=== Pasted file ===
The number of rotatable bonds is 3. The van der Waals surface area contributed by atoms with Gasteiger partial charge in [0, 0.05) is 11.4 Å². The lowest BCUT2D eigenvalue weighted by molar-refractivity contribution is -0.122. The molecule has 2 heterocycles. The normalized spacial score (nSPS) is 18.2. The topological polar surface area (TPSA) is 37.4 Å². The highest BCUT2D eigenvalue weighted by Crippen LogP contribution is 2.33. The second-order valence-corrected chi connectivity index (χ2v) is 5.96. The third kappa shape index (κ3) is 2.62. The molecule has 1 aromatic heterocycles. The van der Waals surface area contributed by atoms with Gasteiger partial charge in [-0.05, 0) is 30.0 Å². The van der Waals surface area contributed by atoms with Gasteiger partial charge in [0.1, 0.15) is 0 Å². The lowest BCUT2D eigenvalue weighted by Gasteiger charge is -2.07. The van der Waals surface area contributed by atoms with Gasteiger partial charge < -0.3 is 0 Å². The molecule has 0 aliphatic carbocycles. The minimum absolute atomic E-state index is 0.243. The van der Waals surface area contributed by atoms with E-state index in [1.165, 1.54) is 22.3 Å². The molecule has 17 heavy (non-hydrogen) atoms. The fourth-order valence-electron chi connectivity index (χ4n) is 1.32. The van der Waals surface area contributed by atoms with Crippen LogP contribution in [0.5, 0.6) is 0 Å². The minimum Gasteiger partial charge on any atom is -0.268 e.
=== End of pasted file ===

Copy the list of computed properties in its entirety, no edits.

The number of rotatable bonds is 3. The van der Waals surface area contributed by atoms with Gasteiger partial charge in [0, 0.05) is 11.4 Å². The lowest BCUT2D eigenvalue weighted by molar-refractivity contribution is -0.122. The molecule has 2 heterocycles. The normalized spacial score (nSPS) is 18.2. The topological polar surface area (TPSA) is 37.4 Å². The highest BCUT2D eigenvalue weighted by Crippen LogP contribution is 2.33. The second-order valence-corrected chi connectivity index (χ2v) is 5.96. The third kappa shape index (κ3) is 2.62. The molecule has 1 aromatic heterocycles. The van der Waals surface area contributed by atoms with Gasteiger partial charge in [-0.05, 0) is 30.0 Å². The van der Waals surface area contributed by atoms with Gasteiger partial charge in [0.1, 0.15) is 0 Å². The lowest BCUT2D eigenvalue weighted by Gasteiger charge is -2.07. The van der Waals surface area contributed by atoms with Gasteiger partial charge < -0.3 is 0 Å². The molecule has 0 aliphatic carbocycles. The minimum absolute atomic E-state index is 0.243. The van der Waals surface area contributed by atoms with E-state index in [1.165, 1.54) is 22.3 Å². The molecule has 17 heavy (non-hydrogen) atoms. The fourth-order valence-electron chi connectivity index (χ4n) is 1.32. The van der Waals surface area contributed by atoms with Crippen LogP contribution in [0.5, 0.6) is 0 Å². The minimum Gasteiger partial charge on any atom is -0.268 e.